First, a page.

To accommodate the expected coastal traffic, Orangeburg County emergency shelters will open at 3 p.m. Wednesday based on evacuation orders made by the state.

Staley said Orangeburg County can expect to see evacuees from Charleston, Berkeley, Dorchester and possibly Colleton counties.

The shelters will include Orangeburg-Wilkinson High School at 601 Bruin Parkway, Orangeburg; Hunter-Kinard-Tyler High School at 7066 Norway Road, Neeses; Elloree Elementary School at 200 Warrior Drive, Elloree; and Bethune-Bowman High School, 4857 Charleston Highway, Rowesville.

Calhoun County

Calhoun County Emergency Services Director Bill Minikiewicz said the county was busy checking equipment and generators Tuesday.

Essential county employees have been contacted. They will most likely help with shelters and managing phones at the county's emergency operations center during the storm.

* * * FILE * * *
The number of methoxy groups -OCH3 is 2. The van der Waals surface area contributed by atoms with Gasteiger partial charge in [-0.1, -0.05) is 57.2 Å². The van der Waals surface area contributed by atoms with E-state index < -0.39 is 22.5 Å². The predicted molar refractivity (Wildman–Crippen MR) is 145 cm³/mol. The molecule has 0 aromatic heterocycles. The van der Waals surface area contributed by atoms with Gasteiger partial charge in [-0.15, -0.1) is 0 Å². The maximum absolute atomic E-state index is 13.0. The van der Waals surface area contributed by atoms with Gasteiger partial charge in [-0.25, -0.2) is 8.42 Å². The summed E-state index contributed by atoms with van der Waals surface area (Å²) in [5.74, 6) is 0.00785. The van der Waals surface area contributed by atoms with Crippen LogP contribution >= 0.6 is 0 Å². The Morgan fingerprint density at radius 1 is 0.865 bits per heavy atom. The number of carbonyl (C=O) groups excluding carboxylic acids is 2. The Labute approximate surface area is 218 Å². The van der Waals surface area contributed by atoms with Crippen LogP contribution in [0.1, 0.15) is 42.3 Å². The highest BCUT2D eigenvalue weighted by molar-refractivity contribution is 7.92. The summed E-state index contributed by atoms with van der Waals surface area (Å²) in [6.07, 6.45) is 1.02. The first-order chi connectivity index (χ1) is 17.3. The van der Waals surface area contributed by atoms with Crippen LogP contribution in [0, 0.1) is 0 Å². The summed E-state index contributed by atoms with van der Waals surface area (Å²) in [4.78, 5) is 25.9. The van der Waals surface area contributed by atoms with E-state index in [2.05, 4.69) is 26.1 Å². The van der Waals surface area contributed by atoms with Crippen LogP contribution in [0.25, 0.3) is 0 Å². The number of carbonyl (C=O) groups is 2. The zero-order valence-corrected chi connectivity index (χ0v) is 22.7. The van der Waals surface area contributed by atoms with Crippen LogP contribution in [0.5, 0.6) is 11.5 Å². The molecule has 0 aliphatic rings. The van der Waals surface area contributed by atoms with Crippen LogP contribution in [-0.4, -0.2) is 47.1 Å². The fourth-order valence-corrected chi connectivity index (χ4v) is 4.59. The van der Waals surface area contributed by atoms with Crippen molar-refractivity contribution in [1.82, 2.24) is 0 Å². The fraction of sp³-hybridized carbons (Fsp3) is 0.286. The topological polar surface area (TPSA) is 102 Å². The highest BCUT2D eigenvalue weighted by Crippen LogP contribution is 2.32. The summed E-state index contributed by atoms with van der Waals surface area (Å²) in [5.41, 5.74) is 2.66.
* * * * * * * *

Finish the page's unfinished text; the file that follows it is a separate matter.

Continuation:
"We are not right on the coast, so we don't expect to have hurricane-force winds," Minikiewicz said. "We may have tropical storm force winds with gusts up to 50 miles per hour."

In the worst-case scenario, local residents in manufactured homes should consider staying with a person in a sturdy shelter, he said.

Individuals should make sure they have an emergency kit in place as well as extra food, water, medicine and cash.

"Check on your neighbors, especially for those who are invalids or elderly with medical conditions," Minikiewicz said.

The county will be ready to open shelters. There are three: Calhoun County High School, St. Matthews K-8 and Sandy Run K-8 School.